Voice of Real Australia: Embracing the joy of human company

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Getting up at 5.30am for a gym class was a joy on Tuesday. Picture: Shutterstock

Getting up at 5.30am for a gym class was a joy on Tuesday. Picture: Shutterstock

I've got to get something off my chest.

Yesterday, I saw - in person - a dozen other human beings.

To be clear, we're all fully vaccinated; we scanned QR codes and wore masks when appropriate, but still the whole thing felt a little illicit.

As an extrovert in a new town, with a new job and a new niece back home, this lockdown was a bit rough.

I've been grateful for the company of my housemate and friends happy to have walking catch-ups, or get together for a surf.

At one point, down in the dumps, I did the math and during lockdown on average I'd see maybe six other (masked, socially-distanced) people in a week.

My phone became a lifeline; I clutched it constantly. Every little ding was reassurance to my lonely self that my friends and family were still there, that they did still care about me.

The prospect of being able to socialise, legally, safely again was so exciting I didn't sleep a wink the night before.

I woke at 5.30am for a 6am gym class. It's fair to say everyone in the room was buzzing - unusual for that time of morning.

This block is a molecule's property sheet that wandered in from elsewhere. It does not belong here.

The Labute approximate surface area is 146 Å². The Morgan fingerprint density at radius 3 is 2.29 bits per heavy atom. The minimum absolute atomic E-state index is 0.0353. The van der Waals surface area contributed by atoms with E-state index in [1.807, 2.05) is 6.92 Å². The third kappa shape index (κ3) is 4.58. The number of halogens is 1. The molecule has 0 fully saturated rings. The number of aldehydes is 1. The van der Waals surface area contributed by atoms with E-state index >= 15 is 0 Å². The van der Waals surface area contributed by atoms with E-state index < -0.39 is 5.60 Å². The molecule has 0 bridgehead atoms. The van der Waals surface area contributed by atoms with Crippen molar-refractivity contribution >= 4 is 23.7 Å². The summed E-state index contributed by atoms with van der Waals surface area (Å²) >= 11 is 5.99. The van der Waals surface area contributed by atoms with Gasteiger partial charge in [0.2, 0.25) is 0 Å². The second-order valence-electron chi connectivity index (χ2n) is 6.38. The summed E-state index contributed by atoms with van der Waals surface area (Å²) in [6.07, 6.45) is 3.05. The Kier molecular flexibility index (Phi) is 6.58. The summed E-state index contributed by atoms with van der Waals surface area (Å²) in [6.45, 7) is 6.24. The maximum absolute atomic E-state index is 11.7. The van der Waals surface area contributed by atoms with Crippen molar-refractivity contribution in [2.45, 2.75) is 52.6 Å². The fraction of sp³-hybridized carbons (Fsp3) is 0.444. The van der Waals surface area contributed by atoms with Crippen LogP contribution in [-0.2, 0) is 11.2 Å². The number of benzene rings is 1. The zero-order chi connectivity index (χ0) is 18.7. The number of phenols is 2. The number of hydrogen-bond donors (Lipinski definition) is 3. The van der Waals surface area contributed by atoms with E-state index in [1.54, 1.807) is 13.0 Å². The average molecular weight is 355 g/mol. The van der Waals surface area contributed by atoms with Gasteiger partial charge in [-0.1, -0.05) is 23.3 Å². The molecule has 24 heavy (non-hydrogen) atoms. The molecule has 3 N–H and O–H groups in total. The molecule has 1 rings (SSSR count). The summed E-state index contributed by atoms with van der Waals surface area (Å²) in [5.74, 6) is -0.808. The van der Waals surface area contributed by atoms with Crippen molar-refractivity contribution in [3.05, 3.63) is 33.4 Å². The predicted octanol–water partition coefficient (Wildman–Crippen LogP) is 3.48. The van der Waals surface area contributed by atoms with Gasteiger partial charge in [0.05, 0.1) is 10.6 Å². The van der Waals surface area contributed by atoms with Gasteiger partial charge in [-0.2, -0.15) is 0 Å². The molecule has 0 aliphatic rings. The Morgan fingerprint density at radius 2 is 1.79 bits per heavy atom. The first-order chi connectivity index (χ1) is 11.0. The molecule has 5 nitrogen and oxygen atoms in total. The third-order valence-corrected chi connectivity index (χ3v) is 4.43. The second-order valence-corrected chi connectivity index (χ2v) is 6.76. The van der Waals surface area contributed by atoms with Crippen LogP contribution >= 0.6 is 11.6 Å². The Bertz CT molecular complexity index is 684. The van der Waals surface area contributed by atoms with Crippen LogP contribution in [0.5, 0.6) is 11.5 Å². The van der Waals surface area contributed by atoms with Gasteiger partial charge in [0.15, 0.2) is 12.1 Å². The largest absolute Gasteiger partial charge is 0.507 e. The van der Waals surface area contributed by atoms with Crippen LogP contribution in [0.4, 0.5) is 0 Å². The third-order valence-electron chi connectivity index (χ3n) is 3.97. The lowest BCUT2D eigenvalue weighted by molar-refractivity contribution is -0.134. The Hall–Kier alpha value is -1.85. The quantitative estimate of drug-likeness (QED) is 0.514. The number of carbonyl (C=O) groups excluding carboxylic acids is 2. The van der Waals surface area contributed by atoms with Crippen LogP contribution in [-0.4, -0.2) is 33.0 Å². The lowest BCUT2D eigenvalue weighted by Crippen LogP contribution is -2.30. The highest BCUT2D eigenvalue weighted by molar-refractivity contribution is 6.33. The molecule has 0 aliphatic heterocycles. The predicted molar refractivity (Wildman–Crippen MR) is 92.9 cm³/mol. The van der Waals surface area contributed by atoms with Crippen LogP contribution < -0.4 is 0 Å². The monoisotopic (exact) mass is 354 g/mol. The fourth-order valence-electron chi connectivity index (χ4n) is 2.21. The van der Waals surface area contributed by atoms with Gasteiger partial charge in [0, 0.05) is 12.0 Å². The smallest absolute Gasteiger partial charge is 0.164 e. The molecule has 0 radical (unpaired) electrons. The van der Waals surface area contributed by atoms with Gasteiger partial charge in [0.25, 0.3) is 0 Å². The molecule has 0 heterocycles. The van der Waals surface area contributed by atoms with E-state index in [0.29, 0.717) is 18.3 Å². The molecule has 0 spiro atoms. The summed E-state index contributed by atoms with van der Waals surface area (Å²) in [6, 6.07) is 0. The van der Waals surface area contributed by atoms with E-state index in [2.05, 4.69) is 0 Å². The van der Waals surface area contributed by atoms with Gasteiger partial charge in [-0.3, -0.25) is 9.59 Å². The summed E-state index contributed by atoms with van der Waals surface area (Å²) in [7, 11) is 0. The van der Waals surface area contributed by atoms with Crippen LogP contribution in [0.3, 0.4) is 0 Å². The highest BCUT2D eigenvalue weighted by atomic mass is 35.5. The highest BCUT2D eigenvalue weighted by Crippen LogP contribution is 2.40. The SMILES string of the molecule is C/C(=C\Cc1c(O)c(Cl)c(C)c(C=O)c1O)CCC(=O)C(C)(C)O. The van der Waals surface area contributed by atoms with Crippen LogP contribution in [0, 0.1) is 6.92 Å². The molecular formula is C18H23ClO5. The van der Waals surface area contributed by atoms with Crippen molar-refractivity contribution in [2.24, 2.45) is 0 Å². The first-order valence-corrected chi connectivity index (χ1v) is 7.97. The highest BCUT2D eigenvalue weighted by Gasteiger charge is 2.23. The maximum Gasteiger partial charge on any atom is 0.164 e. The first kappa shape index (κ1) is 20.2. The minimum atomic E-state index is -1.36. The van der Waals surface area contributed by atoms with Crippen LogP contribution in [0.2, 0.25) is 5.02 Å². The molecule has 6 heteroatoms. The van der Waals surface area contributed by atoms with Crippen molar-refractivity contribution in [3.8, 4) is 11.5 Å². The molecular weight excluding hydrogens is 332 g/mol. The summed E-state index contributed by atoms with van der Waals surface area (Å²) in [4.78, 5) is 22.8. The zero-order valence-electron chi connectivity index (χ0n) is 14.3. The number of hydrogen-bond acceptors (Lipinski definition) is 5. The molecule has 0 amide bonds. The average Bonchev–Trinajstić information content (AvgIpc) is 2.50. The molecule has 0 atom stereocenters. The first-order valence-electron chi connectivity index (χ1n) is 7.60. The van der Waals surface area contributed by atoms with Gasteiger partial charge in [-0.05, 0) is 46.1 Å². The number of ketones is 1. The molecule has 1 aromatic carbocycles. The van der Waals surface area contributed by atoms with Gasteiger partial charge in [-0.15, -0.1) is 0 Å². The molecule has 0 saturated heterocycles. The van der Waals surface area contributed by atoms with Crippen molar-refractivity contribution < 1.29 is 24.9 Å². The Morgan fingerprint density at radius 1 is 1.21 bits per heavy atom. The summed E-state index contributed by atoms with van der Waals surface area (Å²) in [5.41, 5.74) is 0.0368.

Four of us decamped from the class to enjoy a bacon and egg roll together for breakfast - the local pub was doing a special.

Sitting in an old pub that played bad music with good company was one of the most sublime experiences I've had all year.

In the evening, a friend asked if I'd like to see a movie. We were the only ones in the theatre but choc tops and a giggle was another high note, after months of spending the evenings with my dog and Netflix.

On Tuesday morning I had a new spring in my step - I felt like myself for the first time since June.

The pandemic isn't over. We all need to stay mindful of how to enjoy our new-found freedoms without putting vulnerable friends and family at greater risk.

I know many others have had it far harder than I.

I hope everyone gets to see some light at the end of the tunnel; I hope we can all come together safely again soon.

With NSW exceeding 90 per cent first dose over the weekend, that feels more and more like a real possibility every day.

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